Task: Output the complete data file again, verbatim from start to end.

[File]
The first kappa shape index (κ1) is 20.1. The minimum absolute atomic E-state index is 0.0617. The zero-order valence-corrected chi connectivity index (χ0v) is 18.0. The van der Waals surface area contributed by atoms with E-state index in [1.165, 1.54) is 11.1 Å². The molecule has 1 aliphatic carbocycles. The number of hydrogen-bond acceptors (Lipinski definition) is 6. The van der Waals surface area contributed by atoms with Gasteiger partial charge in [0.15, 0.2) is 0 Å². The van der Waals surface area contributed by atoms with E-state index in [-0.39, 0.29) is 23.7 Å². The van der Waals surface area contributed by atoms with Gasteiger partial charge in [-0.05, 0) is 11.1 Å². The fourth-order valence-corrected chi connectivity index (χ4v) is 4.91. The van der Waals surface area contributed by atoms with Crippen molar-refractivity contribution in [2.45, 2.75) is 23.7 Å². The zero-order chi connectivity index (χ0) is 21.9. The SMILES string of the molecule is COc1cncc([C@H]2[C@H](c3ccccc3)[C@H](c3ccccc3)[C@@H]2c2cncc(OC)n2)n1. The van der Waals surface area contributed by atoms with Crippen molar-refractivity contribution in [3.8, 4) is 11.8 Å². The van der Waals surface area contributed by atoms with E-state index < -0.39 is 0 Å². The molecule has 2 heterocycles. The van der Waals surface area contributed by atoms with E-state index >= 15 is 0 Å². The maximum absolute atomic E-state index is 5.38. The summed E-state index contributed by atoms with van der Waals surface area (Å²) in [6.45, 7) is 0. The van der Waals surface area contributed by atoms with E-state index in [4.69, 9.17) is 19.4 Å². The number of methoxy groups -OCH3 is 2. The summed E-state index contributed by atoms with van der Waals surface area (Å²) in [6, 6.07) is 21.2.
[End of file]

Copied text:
The first kappa shape index (κ1) is 20.1. The minimum absolute atomic E-state index is 0.0617. The zero-order valence-corrected chi connectivity index (χ0v) is 18.0. The van der Waals surface area contributed by atoms with E-state index in [1.165, 1.54) is 11.1 Å². The molecule has 1 aliphatic carbocycles. The number of hydrogen-bond acceptors (Lipinski definition) is 6. The van der Waals surface area contributed by atoms with Gasteiger partial charge in [0.15, 0.2) is 0 Å². The van der Waals surface area contributed by atoms with E-state index in [-0.39, 0.29) is 23.7 Å². The van der Waals surface area contributed by atoms with Gasteiger partial charge in [-0.05, 0) is 11.1 Å². The fourth-order valence-corrected chi connectivity index (χ4v) is 4.91. The van der Waals surface area contributed by atoms with Crippen molar-refractivity contribution in [2.45, 2.75) is 23.7 Å². The zero-order chi connectivity index (χ0) is 21.9. The SMILES string of the molecule is COc1cncc([C@H]2[C@H](c3ccccc3)[C@H](c3ccccc3)[C@@H]2c2cncc(OC)n2)n1. The van der Waals surface area contributed by atoms with Crippen molar-refractivity contribution in [3.8, 4) is 11.8 Å². The van der Waals surface area contributed by atoms with E-state index < -0.39 is 0 Å². The molecule has 2 heterocycles. The van der Waals surface area contributed by atoms with E-state index >= 15 is 0 Å². The maximum absolute atomic E-state index is 5.38. The summed E-state index contributed by atoms with van der Waals surface area (Å²) in [6.45, 7) is 0. The van der Waals surface area contributed by atoms with E-state index in [4.69, 9.17) is 19.4 Å². The number of methoxy groups -OCH3 is 2. The summed E-state index contributed by atoms with van der Waals surface area (Å²) in [6, 6.07) is 21.2.